Rowan and I visited Canada for a month recently, over Christmas, and on our second day in Canada, we headed down to one of the community centres, and got a 1-month membership. We were in the gym (mainly spin bikes, rowing machine, treadmill, and swimming) for 1-2 hours just about every afternoon. A few days were nice enough so that we could cycle outside, so we took little breaks from the gym on those days. I lost quite a bit of weight during that month ... even over Christmas!


We live in Australia, and the winters here are pretty much snow-free, so I figured I'd cycle year round. No need for a gym membership in winter. But after my first winter here when I discovered how dark, and damp, and rainy and foggy it is, I inquired about a gym membership at the small gym in our town. Unfortunately a 6-month membership was something like $600!!! And it doesn't have all that much in the way of equipment.

We're moving soon, to a more populated area, and one of the things I'm looking forward to is the possibility that there might be some decent gyms or community centres where we can get gym memberships in places with some decent equipment for a decent price. I'm looking forward to spinning classes, and Rowan would like a decent pool.


I wouldn't want to go to a gym in the summer unless the summer was particularly cool and rainy, but it's great for late autumn, winter, and early spring.

Last edited by Machka; 06-28-13 at 07:57 PM.
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Old 06-28-13, 07:53 PM
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Originally Posted by MikeRides View Post
So, returning to the question addressed: Are you a member of a gym? What are your thoughts on them?
I guess that it really comes down to a question of whether you can find something there that you enjoy enough to go in multiple times per week, and it also depends on what your local bike trails are like and what the local climate is like.

I started going this past winter, and I have to admit that there are some things there that I have kind of gotten into - enough that I go in 3 times a week at about 5:30AM. But my experience was that if I weren't doing this, I would only do occasional rides on a trail somewhere, and that just wasn't enough. I guess the other part of it is that at the gym I don't need to worry about weather, bonking, traffic, being under/over dressed, flat tires or much of anything else.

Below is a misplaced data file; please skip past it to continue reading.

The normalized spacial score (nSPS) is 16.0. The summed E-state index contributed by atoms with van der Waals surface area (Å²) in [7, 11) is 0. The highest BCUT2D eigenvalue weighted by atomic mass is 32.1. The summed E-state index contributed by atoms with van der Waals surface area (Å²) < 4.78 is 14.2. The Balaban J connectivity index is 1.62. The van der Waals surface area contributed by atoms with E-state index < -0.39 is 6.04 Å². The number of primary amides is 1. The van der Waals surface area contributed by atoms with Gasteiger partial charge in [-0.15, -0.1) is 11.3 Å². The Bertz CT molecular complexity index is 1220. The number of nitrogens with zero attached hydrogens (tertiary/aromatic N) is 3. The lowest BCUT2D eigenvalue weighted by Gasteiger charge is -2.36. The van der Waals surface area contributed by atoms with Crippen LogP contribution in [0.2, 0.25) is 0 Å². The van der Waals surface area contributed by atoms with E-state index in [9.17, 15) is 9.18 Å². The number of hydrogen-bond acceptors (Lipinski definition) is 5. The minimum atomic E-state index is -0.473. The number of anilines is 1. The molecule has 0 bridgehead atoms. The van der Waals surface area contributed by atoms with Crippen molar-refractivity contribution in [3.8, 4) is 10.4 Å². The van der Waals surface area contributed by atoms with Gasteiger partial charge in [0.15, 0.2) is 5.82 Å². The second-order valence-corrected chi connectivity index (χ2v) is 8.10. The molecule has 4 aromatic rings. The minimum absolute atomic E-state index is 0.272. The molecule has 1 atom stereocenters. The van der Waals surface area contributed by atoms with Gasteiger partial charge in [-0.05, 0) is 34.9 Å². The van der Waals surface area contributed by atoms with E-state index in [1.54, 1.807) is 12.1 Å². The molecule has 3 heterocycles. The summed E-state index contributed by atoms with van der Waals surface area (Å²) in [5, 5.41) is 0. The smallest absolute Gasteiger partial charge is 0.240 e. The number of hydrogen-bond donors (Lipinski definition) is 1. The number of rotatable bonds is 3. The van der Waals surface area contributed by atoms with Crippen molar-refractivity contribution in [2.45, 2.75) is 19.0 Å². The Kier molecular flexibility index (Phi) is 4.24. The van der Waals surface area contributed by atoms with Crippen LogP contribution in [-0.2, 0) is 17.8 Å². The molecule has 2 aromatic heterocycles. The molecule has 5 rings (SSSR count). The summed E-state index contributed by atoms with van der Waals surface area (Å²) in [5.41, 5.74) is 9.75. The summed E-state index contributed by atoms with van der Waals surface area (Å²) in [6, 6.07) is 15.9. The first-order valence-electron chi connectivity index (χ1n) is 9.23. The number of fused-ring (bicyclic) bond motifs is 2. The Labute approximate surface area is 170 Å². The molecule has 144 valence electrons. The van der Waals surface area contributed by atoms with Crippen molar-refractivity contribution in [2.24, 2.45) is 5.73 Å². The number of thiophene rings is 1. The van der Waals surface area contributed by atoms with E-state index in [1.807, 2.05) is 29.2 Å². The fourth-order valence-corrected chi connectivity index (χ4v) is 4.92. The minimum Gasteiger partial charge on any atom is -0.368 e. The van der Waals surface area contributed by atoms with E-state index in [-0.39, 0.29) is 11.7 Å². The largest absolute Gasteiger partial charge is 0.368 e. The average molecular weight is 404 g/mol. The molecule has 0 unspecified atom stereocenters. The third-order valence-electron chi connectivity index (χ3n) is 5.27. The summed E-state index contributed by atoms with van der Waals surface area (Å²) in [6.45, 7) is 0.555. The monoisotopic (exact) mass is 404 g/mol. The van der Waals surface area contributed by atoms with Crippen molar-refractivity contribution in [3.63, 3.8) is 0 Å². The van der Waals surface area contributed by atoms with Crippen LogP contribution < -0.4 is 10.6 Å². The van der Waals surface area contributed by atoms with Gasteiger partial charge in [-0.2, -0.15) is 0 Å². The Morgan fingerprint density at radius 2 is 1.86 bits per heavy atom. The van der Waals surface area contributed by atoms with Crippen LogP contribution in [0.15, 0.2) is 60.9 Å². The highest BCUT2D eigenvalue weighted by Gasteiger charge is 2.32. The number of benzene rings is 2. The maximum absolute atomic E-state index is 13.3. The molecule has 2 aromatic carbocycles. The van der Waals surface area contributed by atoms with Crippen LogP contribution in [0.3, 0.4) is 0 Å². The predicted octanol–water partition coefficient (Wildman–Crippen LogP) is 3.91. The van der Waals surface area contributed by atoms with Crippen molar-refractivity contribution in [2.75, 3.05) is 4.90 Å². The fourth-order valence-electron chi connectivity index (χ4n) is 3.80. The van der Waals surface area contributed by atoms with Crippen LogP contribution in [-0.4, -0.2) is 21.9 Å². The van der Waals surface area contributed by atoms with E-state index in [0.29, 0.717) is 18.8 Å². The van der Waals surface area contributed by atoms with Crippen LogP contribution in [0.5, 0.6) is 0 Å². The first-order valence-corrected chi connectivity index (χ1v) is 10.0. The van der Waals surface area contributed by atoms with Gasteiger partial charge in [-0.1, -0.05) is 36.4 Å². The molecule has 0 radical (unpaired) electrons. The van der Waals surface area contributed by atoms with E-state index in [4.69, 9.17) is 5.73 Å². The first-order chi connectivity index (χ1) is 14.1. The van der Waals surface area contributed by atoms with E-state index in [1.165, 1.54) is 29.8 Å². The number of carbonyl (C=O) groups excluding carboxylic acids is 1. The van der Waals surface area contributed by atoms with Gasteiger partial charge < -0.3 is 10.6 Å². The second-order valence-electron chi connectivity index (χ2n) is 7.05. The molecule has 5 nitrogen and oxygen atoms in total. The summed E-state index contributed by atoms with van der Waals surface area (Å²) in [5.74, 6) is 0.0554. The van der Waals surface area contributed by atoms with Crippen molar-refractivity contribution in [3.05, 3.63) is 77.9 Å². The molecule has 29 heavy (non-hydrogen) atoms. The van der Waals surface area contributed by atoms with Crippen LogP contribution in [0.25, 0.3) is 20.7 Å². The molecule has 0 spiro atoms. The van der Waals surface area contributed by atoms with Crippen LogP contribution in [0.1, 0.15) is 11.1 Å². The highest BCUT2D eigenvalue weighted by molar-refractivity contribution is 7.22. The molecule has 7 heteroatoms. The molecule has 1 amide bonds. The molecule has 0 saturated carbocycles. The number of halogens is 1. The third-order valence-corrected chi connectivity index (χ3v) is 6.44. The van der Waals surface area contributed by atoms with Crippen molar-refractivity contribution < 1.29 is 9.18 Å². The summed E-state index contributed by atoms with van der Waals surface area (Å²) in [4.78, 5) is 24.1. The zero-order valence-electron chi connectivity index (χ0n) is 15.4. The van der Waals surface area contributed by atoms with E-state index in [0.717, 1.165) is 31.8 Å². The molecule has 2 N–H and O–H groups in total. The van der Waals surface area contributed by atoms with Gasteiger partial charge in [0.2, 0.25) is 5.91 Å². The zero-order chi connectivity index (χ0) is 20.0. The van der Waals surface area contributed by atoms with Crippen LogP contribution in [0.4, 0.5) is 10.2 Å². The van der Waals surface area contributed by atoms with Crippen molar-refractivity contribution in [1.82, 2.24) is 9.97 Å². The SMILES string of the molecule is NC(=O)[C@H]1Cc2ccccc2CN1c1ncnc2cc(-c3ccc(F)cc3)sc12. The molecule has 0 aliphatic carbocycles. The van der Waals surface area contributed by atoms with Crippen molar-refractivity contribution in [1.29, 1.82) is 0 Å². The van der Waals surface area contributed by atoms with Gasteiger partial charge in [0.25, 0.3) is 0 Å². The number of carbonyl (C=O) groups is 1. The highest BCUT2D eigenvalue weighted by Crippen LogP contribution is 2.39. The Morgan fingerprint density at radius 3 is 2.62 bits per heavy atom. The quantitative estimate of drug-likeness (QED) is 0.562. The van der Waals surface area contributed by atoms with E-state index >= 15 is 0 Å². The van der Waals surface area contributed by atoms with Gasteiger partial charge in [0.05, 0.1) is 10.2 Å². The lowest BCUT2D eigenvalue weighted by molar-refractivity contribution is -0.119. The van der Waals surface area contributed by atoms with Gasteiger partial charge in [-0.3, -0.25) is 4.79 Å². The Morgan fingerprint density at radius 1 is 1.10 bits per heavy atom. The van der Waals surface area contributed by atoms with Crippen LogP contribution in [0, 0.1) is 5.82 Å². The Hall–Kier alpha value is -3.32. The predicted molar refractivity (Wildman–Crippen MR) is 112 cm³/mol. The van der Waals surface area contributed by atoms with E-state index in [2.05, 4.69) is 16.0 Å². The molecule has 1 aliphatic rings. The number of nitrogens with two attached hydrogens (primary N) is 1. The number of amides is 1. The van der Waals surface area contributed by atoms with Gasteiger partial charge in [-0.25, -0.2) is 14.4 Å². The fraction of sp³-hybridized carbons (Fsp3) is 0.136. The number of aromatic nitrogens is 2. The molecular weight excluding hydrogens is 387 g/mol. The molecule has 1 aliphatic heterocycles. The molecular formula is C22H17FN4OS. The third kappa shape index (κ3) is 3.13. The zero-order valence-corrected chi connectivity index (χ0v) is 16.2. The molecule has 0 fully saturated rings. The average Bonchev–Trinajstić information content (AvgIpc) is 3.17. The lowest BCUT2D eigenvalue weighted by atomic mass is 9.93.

Lately the thing that I have kind of gotten into is a machine that is sort of like a video game where you are racing on a mountain bike. You have a video screen with a course, and you have to beat 5 other virtual riders around the course. There are multiple courses to ride in different virtual climates - some have climbing, some are straight, some have lots of twists and turns. If I were out on my own, I would just be taking my time - the element of competition (as artificial as it is) gets my competitive juices flowing and I ride harder than I would otherwise. And after I get done with this thing, I get in the pool to swim laps (and cool off from the ride at the same time). And after that, 10 minutes in the hot tub .
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Old 06-28-13, 11:13 PM
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My wife and I have been members of various gyms for 45 years. We like gyms with substantial free weight equipment and some weight machines, spin bikes, ellipticals, and stair climbers. We don't care about tracks, pools, spas, saunas, and that sort of thing. We go there to work out and then shower at home. We also have trainers and rollers at home for non-group bike workouts. We go to the gym even in summer for strength maintenance and spin class when it's raining.
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Old 06-29-13, 05:28 AM
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I spent $150 on a 150-lb home gym a couple of years ago; the exercises I go through with it, along with simple callisthenic and traditional core strength exercises such as sit-ups and push-ups have been sufficient to supplement my cycling to keep me as fit as I require.

On the other hand, I could easily see how having the wider variety of options in a controlled environment would be helpful, especially if there is a pool and running track available.

A personal trainer would be nice to have, to help target various problem areas, but I'm pretty sure that costs extra, at least around here.

I also hate and dread spinning in one place, and only used my own indoor bike trainer twice last winter; otherwise, I would rather ride around in the cold for 20 minutes than sit and spin for an hour...
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Old 06-29-13, 05:50 AM
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Originally Posted by travelerman View Post
I also hate and dread spinning in one place, and only used my own indoor bike trainer twice last winter; otherwise, I would rather ride around in the cold for 20 minutes than sit and spin for an hour...
1. Have you taken a good spinning class?

2. When you used your trainer, what did you do? Did you play music, watch TV, do intervals?
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Old 06-29-13, 06:14 AM
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Originally Posted by Machka View Post
1. Have you taken a good spinning class?

2. When you used your trainer, what did you do? Did you play music, watch TV, do intervals?